This is a crucial time in the production process, it’s here that Pirelli’s hands-on approach is vital. While digitally-guided machinery puts the components together, every tyre is guided through the process by a human operator. There’s a constant quality control going on, safe in the knowledge that producing a tyre slightly too hard will impact on performance. Conversely, skimp on the strength and the tyre could be compromised by one of the millions of razor-sharp rocks that lie in wait on the roads around Lamia.

The line is fine, but it’s walked every day by the Pirelli’s professors of perfection.

And it’s been walked for weeks, months and years before now. Turkey is the €140 million production base, the firm’s so-called ‘factory of champions’ where its high-end Trofeo road car tyres are made alongside those to be fitted to the world’s fastest race and rally cars. But it’s back at base in Milan where much of the research has been done for this Scorpion tyre.

Pirelli’s vast hometown facility has cutting-edge technology for indoor running and flat-bed testing. The carcass we’ve just being put together will be put to the sword in Milan. The tread pattern is shaved off the Scorpion (to prevent the blocks flying off in the process) before it’s run mercilessly on the flat-bed machine. Beyond the performance of the carcass itself, this process examines the slip angle as well as longitudinal, latitudinal and torsional rigidity.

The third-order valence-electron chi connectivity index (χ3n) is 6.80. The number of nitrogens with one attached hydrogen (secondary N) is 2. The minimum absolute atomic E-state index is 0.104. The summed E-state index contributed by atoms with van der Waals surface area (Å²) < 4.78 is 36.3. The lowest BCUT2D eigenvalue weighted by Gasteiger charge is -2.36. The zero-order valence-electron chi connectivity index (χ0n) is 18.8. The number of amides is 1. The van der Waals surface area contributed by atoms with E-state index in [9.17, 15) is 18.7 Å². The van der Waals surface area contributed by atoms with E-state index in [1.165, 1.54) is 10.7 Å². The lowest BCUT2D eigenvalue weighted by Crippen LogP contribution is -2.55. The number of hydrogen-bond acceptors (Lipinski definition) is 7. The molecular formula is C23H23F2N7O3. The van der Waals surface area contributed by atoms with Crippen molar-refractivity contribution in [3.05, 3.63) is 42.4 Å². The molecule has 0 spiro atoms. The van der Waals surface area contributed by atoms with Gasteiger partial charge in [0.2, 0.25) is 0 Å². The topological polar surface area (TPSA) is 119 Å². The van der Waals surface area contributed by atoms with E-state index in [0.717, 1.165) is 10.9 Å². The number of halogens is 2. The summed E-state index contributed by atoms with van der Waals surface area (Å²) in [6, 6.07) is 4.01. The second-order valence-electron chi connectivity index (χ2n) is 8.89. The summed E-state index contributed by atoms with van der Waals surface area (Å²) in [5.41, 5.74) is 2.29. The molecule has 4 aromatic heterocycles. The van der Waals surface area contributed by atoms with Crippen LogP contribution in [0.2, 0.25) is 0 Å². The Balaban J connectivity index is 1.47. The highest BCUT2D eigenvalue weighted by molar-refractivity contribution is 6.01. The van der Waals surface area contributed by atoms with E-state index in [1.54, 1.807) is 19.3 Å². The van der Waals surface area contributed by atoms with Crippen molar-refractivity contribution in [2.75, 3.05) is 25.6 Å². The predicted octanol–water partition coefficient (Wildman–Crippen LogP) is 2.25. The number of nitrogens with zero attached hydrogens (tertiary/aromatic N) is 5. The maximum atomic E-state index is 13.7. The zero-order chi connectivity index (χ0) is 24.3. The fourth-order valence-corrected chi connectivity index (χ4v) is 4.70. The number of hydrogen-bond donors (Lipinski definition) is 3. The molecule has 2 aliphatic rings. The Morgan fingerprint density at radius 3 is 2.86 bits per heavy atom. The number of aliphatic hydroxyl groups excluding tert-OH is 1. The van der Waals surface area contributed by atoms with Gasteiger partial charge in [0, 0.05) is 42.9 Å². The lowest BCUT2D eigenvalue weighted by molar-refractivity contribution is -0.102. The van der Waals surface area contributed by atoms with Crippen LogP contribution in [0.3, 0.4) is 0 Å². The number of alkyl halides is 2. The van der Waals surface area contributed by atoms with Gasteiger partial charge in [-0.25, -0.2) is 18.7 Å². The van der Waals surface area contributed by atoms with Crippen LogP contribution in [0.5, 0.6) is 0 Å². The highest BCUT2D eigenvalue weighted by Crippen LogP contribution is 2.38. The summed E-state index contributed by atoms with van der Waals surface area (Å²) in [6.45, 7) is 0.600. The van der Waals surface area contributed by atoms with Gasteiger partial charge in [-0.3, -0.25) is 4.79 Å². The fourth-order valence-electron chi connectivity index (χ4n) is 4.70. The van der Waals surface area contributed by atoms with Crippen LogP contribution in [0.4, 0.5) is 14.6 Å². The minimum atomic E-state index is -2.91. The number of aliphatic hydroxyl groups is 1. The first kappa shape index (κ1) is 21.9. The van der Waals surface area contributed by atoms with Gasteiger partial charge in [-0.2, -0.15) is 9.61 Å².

This level of destructive running is vital in high-speed fatigue testing.

It’s also vital in ensuring consistent production levels, another inbuilt quality control. Vital to Turkey’s success is the plant’s ability to manufacture sophisticated tyres with complex specifications to the most exacting standards. And all in very small batches. 

Back on the floor, the sidewall is coming together – so this is the point to formalise the tyre’s existence with a bar code and data broadcast antenna sealed into the sidewall. The final part of this process is to public-facing aspect of the Scorpion: the tread pattern.

The tread is delivered via a single, spirally applied strip of rubber; think rolling a ball of wool. The reason the tread’s not laid in strips like the belts before it is to avoid any later joins across the footprint of the tyre. Application via a spaghetti-like process ensures there are no weak points across the tread.

Once the tread is applied, it’s time to vulcanize. Fitted into a laser-guided millimetre-perfect mould, the tyre is baked under pressure. Out of the oven and allowed to cool, the final stage of the process is the dressing of the tyre with the all-important Pirelli decals. 

Famous yellow lettering complete, our Scropion is sent to the distribution area of Izmit, where it will be loaded onto a truck and sent in the direction of the service park.

Unless it falls foul of statistical analysis. A percentage of Pirellis go through the whole painstaking process, only to be dissected and put under the microscope – just to make sure the process is perfect. Again, quality control is everything when you’re busy winning world championships.

But our Scorpion has made it. It’s journey is complete. Almost. 

The stage is set. The world is waiting.